Robert Lund - Man About Town
The Club Cycle
The big talk around town these days has been about the closing of two of our favorite venues, CBGB's and the Continental. Plenty has been written and read about this phenomenon, so I'd like to voice my reaction to some of the reactions I've been hearing. Naturally, I share much of the sadness resulting from the passage of two familiar places to hear rock music, having had countless great times in both of them. But I hear people moaning about the "death of the scene," wondering where we're going to hear bands now, which I think goes overboard. It's never been about the real estate, it's about the music, and there are more clubs opening up downtown and elsewhere these days than ever before.
CBGB's played a vital role in the development of underground rock and punk, and the energy of the scene in its early days is impossible to recreate or sustain. People longing for the "good old days" should really ask themselves if we'd want to return to a time when the only place unsigned bands could play was a bluegrass bar on skid row. Be careful what you ask for! It calls for a certain adjustment to accept the passing of any beloved venue, but CB's has been more like "the former home of underground rock" for a number of years. Shows were always enhanced by the fact that we were rockin' in the place where it all began, and where so much history was made, but that only goes so far. The longevity of punk and rock is unique in the history of modern music - we're still listening to the music that was popular 30 years ago. Compare that with what 30-year-old music meant in the early days of CB's - not much mid-1940's music was around. So despite all the complaining about rapid changes in the scene, we're living in a time of relatively enduring musical style, compared to earier decades. CBGB's is seen by many as a "victim" of greedy real estate owners who demand unreasonable rents which the business can't afford to pay. This city is changing rapidly, constantly becoming more upscale, and affordable rents for people and night clubs are becoming a thing of the past. But this is the reality of ongoing urban change in this society, and we've got to swallow it, adjust, and move on. The heyday of CBGB's will always be cherished, but as it moves into the realm of history and becomes more of a museum, Las Vegas might not be a bad place for it to live on in another form.
While the Continental doesn't share the long history of CB's, it has been a focus for rock musicians for 15 years, and it is a bit sad to see it changing into something else. It's another case of a rock venue being unable to sustain the rising rent payments, but rather than waiting until he's thousands of dollars behind, Trigger is doing what's necessary to increase the income produced by his club and stay in business. I was part of the capacity crowds that celebrated the final three nights of shows on September 15-17, and they were great. If typical attendance at shows were anything like those nights, it could have continued as a rock venue. But in the long run, people come to hear bands, they're done by 1 AM, and they leave. The hard fact is that in order to do enough business to pay the rent, Trigger has decided to cater to more of a lounging bar crowd who'll spend money til 4 AM, and that means a pool table, TV, couches and a jukebox. I have to hand it to him for taking the necessary action, as painful as it might be, to survive in this town. It reminds me of what Jesse Malin has done with Niagra. When I DJ'd there with my son JP about five years ago, Jesse complained that we were playing too much metal for the "yuppie crowd" (a somewhat archaic term now), that I should stick to "pop" for his customers. Shocking as it was, I realized that he had to think like a businessman and deal with the changing demographic of the neighborhood, just as Trigger's doing now. I'm looking forward to seeing what the new Continental turns into. I'm sure the jukebox will be stocked with good music, and there will be occasional acoustic shows, so let's give it a chance.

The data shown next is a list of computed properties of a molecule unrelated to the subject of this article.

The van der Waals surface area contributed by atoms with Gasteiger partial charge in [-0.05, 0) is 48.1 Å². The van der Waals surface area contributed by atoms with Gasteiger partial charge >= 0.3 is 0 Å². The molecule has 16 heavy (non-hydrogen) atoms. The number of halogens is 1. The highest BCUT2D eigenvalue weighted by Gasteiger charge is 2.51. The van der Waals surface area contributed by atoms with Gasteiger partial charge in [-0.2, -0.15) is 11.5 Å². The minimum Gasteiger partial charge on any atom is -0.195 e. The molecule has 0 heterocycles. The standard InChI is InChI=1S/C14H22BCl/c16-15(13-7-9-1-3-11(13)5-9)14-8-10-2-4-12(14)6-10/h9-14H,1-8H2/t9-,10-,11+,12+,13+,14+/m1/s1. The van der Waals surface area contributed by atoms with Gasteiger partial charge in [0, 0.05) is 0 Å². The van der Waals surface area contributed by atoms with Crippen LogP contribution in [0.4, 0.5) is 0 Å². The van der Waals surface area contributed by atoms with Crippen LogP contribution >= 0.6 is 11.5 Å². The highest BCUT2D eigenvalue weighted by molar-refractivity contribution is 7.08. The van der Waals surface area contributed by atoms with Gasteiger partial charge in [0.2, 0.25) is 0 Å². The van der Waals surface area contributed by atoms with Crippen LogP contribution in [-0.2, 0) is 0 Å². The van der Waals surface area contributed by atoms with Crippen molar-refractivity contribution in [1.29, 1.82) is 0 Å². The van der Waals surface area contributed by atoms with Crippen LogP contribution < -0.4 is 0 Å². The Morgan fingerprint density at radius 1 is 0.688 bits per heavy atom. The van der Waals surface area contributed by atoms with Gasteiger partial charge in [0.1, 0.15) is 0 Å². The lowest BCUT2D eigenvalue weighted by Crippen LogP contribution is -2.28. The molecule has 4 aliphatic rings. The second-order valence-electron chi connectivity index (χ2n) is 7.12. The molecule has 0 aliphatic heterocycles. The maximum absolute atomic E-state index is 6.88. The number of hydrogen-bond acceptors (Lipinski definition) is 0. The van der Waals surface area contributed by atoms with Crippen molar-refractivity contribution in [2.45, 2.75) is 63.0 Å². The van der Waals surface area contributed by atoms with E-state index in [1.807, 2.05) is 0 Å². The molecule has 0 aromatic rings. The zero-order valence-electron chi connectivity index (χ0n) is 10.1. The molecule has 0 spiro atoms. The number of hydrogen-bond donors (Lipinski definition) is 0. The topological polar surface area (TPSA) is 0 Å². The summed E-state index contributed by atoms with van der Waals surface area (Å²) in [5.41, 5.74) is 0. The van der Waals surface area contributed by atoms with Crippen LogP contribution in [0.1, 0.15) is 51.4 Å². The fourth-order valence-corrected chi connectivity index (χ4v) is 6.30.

So while the loss of these two great rock venues requires some adjustment, we've got to keep the spirit alive, and find other places to play and hear music. And we should all try to cough up the price of admission for shows if we want clubs to survive, instead of thinking they'll somehow manage to meet expenses with so many patrons expecting to be "on the list." Change isn't always easy (especially when your dirty old town is turning into Disneyland before your eyes), but it is inevitable. These people who whine that this means there's no place to go any more are like those who swear they'll never fall in love again after another breakup. Life goes on, you just gotta live it! And there's always Brooklyn...